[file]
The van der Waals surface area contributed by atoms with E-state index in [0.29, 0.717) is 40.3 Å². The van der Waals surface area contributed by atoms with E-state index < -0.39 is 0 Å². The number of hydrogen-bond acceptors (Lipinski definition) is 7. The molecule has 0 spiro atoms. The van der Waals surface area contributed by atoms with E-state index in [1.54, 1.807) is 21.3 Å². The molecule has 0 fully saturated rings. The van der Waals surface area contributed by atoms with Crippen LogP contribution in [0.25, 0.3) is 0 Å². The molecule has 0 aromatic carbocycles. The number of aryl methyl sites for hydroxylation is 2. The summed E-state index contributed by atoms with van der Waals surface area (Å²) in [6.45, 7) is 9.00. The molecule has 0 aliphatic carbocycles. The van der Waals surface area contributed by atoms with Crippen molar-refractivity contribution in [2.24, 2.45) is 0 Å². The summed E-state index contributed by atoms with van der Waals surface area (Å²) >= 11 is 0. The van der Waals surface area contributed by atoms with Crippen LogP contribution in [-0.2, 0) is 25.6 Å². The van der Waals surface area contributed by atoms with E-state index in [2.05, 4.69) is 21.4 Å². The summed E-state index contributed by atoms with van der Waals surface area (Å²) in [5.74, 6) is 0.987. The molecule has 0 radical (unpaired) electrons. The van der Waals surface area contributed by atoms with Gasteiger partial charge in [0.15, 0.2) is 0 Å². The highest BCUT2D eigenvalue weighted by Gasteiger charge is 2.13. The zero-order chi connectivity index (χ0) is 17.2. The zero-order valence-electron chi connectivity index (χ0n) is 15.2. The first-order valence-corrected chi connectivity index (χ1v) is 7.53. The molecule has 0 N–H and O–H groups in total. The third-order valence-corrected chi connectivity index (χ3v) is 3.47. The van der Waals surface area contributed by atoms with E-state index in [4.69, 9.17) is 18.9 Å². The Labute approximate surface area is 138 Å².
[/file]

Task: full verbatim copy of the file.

The van der Waals surface area contributed by atoms with E-state index in [0.29, 0.717) is 40.3 Å². The van der Waals surface area contributed by atoms with E-state index < -0.39 is 0 Å². The number of hydrogen-bond acceptors (Lipinski definition) is 7. The molecule has 0 spiro atoms. The van der Waals surface area contributed by atoms with E-state index in [1.54, 1.807) is 21.3 Å². The molecule has 0 fully saturated rings. The van der Waals surface area contributed by atoms with Crippen LogP contribution in [0.25, 0.3) is 0 Å². The molecule has 0 aromatic carbocycles. The number of aryl methyl sites for hydroxylation is 2. The summed E-state index contributed by atoms with van der Waals surface area (Å²) in [6.45, 7) is 9.00. The molecule has 0 aliphatic carbocycles. The van der Waals surface area contributed by atoms with Crippen molar-refractivity contribution in [2.24, 2.45) is 0 Å². The summed E-state index contributed by atoms with van der Waals surface area (Å²) >= 11 is 0. The van der Waals surface area contributed by atoms with Crippen LogP contribution in [-0.2, 0) is 25.6 Å². The van der Waals surface area contributed by atoms with E-state index in [2.05, 4.69) is 21.4 Å². The summed E-state index contributed by atoms with van der Waals surface area (Å²) in [5.74, 6) is 0.987. The molecule has 0 radical (unpaired) electrons. The van der Waals surface area contributed by atoms with Gasteiger partial charge in [0.15, 0.2) is 0 Å². The highest BCUT2D eigenvalue weighted by Gasteiger charge is 2.13. The zero-order chi connectivity index (χ0) is 17.2. The zero-order valence-electron chi connectivity index (χ0n) is 15.2. The first-order valence-corrected chi connectivity index (χ1v) is 7.53. The molecule has 0 N–H and O–H groups in total. The third-order valence-corrected chi connectivity index (χ3v) is 3.47. The van der Waals surface area contributed by atoms with E-state index in [4.69, 9.17) is 18.9 Å². The Labute approximate surface area is 138 Å².